Before the draft, Browns offensive coordinator Kyle Shanahan did not tip his hand as to whom he preferred the Browns to draft at quarterback. However, being the most experienced coach on the offensive side of the ball — particularly at evaluating the quarterback position — Mike Pettine said he would defer a lot of the quarterback evaluation to Shanahan.
Obviously, the Browns drafted Johnny Manziel and it is Shanahan’s job to develop him to be the Browns quarterback, either now or sometime in the future. Shanahan was the Redskins’ offensive coordinator in 2012 when they drafted Robert Griffin III with the second overall pick.
Griffin immediately became the starter and put together an offense that allowed Griffin to do what he did best, running and throwing. Griffin was the 2012 offensive rookie of the year as he threw for 20 touchdowns and rushed for 815 yards and had seven rushing scores.
"Johnny and Robert are very similar," Shanahan recently told USA TODAY Sports. "They’re both talented guys who can make plays with their legs. But there comes a time in the NFL when they’re going to keep you in the pocket, and you’re going to have to have that ability to make the throws with your arm and mind.
"And Johnny, just like Robert, has that arm, talent and intelligence to do that."
The difference with the Browns is that Brian Hoyer is the incumbent at quarterback despite only starting three games last year before tearing his ACL.
Former NFL coach Tony Dungy was on The Dan Patrick Show last week and said "They’ll have a riot in Cleveland if Manziel isn’t starting opening day. I wouldn’t want to face those fans if you trot someone else out there opening day."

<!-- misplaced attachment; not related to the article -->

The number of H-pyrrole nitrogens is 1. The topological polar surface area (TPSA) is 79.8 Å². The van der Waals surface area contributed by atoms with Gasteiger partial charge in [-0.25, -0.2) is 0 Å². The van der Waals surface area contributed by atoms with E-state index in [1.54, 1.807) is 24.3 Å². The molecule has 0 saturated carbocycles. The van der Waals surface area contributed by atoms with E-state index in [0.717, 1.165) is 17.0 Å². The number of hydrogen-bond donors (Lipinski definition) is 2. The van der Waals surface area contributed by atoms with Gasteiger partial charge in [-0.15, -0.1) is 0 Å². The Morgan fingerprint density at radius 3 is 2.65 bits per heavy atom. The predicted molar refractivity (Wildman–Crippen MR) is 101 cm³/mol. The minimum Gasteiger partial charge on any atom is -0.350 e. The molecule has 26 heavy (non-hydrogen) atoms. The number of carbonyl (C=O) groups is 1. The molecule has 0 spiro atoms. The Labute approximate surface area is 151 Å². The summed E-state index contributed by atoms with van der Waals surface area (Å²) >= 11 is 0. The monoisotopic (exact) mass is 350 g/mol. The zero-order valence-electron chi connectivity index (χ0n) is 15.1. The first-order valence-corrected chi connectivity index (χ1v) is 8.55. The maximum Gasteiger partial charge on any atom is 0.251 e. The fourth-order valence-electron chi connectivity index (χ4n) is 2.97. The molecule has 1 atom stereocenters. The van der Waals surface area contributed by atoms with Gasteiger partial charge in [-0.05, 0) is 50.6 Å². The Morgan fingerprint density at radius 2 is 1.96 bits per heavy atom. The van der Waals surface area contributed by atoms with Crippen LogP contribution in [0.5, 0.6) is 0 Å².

The Browns have said that Hoyer is the starter, but there will be a competition at the position in training camp. Hoyer has yet to be cleared for 11-on-11 team drills and Manziel filled in for Hoyer during those parts of practice this past week and there was a lot of speculation on Manziel’s rise up the depth chart.
The Browns have just completed two weeks of OTAs and Shanahan says it’s too early to evaluate the process.
"I really don’t try to assess them right now," Shanahan said. "For (the rookies), right when they think it’s getting easier, then they show up tomorrow morning we’re going to throw a whole bunch of stuff at them. Right now, OTAs is all about getting your feet wet. There are going to bad reps which are good reps, because you learn from bad reps. (We’re) putting them through as much situations as you can and then they get away from here for a little bit in June, July and then come back for training camp and see what sticks.
"To me, that’s when the true competition starts because it’s a little fairer," he said. "They have a better idea of what’s going on and a little more comfortable with not only calling the play, but actually looking in the right direction of where those people are. Right now, I think they’re heads are spinning as all rookies are and as a lot of the guys on our team are because we are a new (coaching) staff and its our first year together. The vets have a little more experience."
Manziel was asked after practice last Wednesday his assessment of where he stands.
"I don’t think there’s any ranking right now," Manziel said. "Obviously, Brian has been here and has a good grip on the offense. I’m just coming in here, learning trial by error. I’ve only been here two weeks and I’m just trying to piece things together and it doesn’t happen over night. There’s a process and I think there’s a lot of time left.
"We have more OTAs, minicamp and then training camp and there’s a lot of time to improve and try to figure this thing out," he said. "I wouldn’t put too much into everything. I think I speak for our entire team that were’ all out here trying to figure this out."